Let’s talk for just a moment about the Catholic priest in Gran Torino and his relation to Walt and the function of that relation in the movie. For just a moment, because I don’t think it’s worth more than a moment’s discussion.
The priest is a young man, just out of seminary; Janovich is his name. Walt calls him an overeducated virgin. He tells him he knows nothing of life and death, after Janovich tries to instruct Walt on life and death. And Walt is largely right. The Janovich character knows very little.
He does redeem himself, however. He has made a promise to Walt’s dying wife that he will somehow get Walt to confess his sins to him, and Walt hasn’t been to church in decades. He doesn’t have any use for it. Or for confession. So Janovich, in order to have any hope at all of fulfilling his promise, must engage with Walt. He must humble himself to Walt and listen to Walt’s abuse. He must earn Walt’s trust and confidence or at least attempt to do so.
Janovich redeems himself by being willing to learn from Walt. By his persistence in pressing himself upon Walt, even in the face of significant abuse. By his tacit admission that Walt can teach him something.
So Janovich becomes an echo, to some extent, of Thao. He serves as Walt’s apprentice also. Walt helps him understand something about the terror and horror of war and of killing in war and about how killing stays with you. This torment is something that confession will not touch. That preaching about forgiveness is likely not going to touch.
And Walt teaches Janovich something about love. About what real love looks like. A man possessing real love doesn’t stand ineffectually by while those he loves are tormented. A real lover looks for effectiveness. Looks to take action that is effective, that will protect his loved ones.
And of course this is what Walt does. Eastwood’s acting is very good. We can almost see the chained syllogisms locking Walt’s action into place. The Hmong gang will be expecting Walt and Thao. They’ll be ready for them. An assault will not be effective. Walt and/or Thao will be stopped, killed most probably, without achieving the objective—the complete elimination of the gang and the opening of freedom and possibility to Thao and Sue.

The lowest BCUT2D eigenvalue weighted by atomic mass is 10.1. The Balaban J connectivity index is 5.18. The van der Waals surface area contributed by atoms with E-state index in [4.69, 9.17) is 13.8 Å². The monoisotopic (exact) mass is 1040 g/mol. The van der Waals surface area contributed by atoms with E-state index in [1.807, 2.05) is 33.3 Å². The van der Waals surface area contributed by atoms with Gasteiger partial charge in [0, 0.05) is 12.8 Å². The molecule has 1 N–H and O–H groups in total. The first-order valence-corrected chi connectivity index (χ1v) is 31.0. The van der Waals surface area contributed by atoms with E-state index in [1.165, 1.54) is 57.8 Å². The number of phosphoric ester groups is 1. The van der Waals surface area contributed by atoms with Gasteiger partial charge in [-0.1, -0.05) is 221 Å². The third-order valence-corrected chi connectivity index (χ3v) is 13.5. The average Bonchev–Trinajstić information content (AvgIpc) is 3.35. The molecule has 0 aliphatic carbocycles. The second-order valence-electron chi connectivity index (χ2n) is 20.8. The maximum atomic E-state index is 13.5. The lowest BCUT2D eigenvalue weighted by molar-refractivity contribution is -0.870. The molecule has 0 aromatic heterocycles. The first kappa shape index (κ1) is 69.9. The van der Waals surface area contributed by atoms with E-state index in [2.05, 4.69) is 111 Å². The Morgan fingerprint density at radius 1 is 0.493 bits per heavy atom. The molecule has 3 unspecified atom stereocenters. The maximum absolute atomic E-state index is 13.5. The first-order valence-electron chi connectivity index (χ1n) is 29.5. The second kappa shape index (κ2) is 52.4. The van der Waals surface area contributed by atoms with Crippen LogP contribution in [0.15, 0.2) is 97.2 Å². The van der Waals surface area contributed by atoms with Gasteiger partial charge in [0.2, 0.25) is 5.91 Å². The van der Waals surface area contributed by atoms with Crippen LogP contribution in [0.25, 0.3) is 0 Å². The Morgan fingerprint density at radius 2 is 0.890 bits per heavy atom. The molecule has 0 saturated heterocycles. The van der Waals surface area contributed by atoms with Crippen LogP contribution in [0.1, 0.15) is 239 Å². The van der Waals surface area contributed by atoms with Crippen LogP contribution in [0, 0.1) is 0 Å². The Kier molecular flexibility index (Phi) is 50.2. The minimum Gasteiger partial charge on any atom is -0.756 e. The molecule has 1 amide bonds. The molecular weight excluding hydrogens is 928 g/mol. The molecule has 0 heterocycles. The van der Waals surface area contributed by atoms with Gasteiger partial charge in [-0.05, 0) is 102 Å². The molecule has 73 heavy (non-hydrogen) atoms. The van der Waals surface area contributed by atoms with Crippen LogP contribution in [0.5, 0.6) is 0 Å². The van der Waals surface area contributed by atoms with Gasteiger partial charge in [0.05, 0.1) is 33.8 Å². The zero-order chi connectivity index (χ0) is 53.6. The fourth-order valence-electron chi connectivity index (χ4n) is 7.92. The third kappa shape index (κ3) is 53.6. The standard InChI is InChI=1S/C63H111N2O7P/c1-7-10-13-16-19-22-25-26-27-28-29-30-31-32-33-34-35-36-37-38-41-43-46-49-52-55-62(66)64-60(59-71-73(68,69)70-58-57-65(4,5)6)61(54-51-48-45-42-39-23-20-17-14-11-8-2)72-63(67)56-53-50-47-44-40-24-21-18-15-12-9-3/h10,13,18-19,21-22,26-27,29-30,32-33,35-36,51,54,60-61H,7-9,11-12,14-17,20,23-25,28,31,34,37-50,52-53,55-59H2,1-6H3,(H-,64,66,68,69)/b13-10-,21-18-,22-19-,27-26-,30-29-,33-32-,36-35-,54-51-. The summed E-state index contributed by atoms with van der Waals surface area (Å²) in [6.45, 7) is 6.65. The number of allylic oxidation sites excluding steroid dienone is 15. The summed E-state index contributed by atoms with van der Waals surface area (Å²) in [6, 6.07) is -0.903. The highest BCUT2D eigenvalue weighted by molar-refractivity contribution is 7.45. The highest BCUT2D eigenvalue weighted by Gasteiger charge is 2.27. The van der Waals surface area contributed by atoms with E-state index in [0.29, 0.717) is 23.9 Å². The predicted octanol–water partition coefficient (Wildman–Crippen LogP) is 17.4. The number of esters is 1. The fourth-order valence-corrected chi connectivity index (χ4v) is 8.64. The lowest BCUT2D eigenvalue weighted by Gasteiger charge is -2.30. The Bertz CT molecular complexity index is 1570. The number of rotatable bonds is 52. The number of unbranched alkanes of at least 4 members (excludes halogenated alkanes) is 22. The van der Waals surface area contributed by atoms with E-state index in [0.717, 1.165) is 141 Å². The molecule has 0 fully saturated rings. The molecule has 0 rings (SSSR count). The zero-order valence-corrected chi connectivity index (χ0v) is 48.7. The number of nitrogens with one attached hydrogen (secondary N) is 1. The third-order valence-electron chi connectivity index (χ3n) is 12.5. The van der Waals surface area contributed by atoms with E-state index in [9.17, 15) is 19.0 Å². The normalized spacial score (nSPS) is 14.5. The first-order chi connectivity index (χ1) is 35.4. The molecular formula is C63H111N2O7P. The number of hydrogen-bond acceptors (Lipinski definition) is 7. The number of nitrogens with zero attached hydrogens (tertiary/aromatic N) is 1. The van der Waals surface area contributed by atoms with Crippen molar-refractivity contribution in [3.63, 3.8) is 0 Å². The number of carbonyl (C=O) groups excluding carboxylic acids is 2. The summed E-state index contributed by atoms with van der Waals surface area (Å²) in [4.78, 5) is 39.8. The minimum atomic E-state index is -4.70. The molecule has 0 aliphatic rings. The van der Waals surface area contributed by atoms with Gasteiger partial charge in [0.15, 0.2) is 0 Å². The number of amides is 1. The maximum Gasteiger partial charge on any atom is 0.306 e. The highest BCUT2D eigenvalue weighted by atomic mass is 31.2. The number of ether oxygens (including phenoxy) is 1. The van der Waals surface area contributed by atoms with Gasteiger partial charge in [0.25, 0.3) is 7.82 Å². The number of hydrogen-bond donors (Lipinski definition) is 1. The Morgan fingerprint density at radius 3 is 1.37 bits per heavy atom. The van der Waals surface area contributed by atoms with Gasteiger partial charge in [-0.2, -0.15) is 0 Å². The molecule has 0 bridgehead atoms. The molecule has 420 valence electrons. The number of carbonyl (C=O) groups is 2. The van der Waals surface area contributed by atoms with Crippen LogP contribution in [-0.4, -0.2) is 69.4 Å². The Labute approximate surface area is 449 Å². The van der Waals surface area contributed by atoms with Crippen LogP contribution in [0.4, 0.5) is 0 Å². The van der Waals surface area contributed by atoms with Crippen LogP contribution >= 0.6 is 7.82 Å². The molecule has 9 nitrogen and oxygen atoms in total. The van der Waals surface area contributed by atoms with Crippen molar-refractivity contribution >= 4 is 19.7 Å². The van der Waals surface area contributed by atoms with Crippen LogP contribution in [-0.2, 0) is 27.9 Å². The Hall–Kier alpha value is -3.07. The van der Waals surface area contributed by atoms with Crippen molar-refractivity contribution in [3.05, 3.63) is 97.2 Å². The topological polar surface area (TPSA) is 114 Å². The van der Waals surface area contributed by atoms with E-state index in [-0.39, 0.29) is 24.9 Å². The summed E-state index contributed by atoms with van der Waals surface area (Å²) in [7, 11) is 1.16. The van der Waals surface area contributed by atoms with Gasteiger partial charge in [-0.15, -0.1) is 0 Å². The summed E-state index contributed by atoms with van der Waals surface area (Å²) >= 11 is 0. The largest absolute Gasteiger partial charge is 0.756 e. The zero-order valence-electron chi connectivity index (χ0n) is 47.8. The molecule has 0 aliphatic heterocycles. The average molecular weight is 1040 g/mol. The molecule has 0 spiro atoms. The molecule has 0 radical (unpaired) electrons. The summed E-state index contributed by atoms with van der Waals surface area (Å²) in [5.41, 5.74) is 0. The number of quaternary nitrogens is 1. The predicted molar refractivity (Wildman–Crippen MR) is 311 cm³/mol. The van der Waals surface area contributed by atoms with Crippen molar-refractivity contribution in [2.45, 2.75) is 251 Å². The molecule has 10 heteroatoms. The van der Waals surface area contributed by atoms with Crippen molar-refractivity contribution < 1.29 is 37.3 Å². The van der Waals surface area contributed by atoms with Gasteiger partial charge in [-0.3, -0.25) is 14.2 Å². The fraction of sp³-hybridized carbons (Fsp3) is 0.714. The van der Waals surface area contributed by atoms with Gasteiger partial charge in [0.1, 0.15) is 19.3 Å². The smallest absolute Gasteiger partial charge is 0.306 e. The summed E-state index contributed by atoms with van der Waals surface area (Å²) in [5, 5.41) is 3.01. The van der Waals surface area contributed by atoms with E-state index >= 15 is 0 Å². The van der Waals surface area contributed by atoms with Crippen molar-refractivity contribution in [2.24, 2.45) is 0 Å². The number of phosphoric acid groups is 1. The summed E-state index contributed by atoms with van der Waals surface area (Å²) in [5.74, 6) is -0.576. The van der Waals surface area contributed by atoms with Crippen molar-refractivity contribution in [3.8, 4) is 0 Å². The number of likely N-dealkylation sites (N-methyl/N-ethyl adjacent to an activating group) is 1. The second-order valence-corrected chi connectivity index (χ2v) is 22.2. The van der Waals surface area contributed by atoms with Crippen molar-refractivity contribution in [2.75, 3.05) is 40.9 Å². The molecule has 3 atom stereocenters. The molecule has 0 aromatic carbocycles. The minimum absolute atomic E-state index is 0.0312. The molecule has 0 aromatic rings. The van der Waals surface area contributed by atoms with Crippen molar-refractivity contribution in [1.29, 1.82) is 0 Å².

Walt is old. He has an ailment that will take his life in the foreseeable future—he repeatedly coughs up blood. His life is coming to an end, anyway. How can he achieve his purpose? Giving his life isn’t all that big a deal, if he can achieve this one thing.
Janovich doesn’t teach Walt. Walt teaches him. Because Walt cares about Janovich, he confesses to him. He enables Janovich to clear his conscience. The confession to Janovich means nothing to Walt spiritually, except that by doing it, he is able to lighten Janovich’s conscience. Enable him to fulfill his promise to Walt’s dying wife.
Janovich doesn’t bring spiritual truth to Walt. Walt brings spiritual truth to Janovich. Walt shows him what real love for his neighbors looks like. Real love isn’t sophomoric eulogies. Real love is real sacrifice for others. Real love is effective action in the world.
And so the theology that this movie preaches is the theology of the supernatural God naturally inhabiting natural man. The idea here is that Walt follows his heart, no matter how foul-mouthed and growly he is. From the beginning of the film, when he helps jumpstart a Hmong’s vehicle, until he lies dead in front of the Hmong gang’s house. And his heart is the more reliable source of spiritual truth than Janovich is. The idea here is that the love that is in Walt’s heart—if left to its own devices—is capable of changing the world.
But as I say. This is all tangential. This relation between Walt and Janovich. Oh, for us bashers of the priestly class it offers a vicarious thrill or two. And it does make some theological and spiritual claims that otherwise would not be there. But this is another subject. This is another matter, really, for another film.
I’ve heard that Eastwood isn’t going to make any more films. It will be sad if that turns out to be true. He has given us some first rate ones in the last decade or so. He has given us stories of what it looks like for a man to live out his love, no matter what, which is of course what we’re all looking for.